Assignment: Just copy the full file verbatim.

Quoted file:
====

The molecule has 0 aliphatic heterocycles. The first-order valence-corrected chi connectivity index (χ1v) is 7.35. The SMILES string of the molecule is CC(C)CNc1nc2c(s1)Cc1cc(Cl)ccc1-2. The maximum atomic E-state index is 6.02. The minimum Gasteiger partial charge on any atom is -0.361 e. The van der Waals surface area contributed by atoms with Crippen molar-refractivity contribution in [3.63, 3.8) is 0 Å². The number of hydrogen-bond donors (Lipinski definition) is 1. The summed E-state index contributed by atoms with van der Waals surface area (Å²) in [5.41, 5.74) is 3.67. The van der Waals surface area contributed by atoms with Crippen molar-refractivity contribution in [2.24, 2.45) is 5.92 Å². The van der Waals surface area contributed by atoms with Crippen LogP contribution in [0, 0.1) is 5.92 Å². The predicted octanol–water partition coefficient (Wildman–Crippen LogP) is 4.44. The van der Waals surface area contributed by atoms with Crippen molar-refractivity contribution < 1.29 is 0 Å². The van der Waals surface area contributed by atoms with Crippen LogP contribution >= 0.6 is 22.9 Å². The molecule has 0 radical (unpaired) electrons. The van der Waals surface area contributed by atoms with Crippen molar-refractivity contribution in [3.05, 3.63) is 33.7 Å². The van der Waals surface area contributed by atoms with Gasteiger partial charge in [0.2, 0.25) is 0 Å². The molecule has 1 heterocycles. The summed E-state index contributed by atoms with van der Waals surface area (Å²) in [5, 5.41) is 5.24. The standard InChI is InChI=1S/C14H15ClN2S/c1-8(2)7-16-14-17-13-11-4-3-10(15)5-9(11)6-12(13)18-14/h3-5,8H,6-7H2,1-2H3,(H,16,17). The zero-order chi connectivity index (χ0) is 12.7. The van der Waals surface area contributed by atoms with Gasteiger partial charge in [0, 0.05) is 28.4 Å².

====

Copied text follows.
The molecule has 0 aliphatic heterocycles. The first-order valence-corrected chi connectivity index (χ1v) is 7.35. The SMILES string of the molecule is CC(C)CNc1nc2c(s1)Cc1cc(Cl)ccc1-2. The maximum atomic E-state index is 6.02. The minimum Gasteiger partial charge on any atom is -0.361 e. The van der Waals surface area contributed by atoms with Crippen molar-refractivity contribution in [3.63, 3.8) is 0 Å². The number of hydrogen-bond donors (Lipinski definition) is 1. The summed E-state index contributed by atoms with van der Waals surface area (Å²) in [5.41, 5.74) is 3.67. The van der Waals surface area contributed by atoms with Crippen molar-refractivity contribution in [2.24, 2.45) is 5.92 Å². The van der Waals surface area contributed by atoms with Crippen LogP contribution in [0, 0.1) is 5.92 Å². The predicted octanol–water partition coefficient (Wildman–Crippen LogP) is 4.44. The van der Waals surface area contributed by atoms with Crippen molar-refractivity contribution < 1.29 is 0 Å². The van der Waals surface area contributed by atoms with Crippen LogP contribution >= 0.6 is 22.9 Å². The molecule has 0 radical (unpaired) electrons. The van der Waals surface area contributed by atoms with Crippen molar-refractivity contribution in [3.05, 3.63) is 33.7 Å². The van der Waals surface area contributed by atoms with Gasteiger partial charge in [0.2, 0.25) is 0 Å². The molecule has 1 heterocycles. The summed E-state index contributed by atoms with van der Waals surface area (Å²) in [5, 5.41) is 5.24. The standard InChI is InChI=1S/C14H15ClN2S/c1-8(2)7-16-14-17-13-11-4-3-10(15)5-9(11)6-12(13)18-14/h3-5,8H,6-7H2,1-2H3,(H,16,17). The zero-order chi connectivity index (χ0) is 12.7. The van der Waals surface area contributed by atoms with Gasteiger partial charge in [0, 0.05) is 28.4 Å².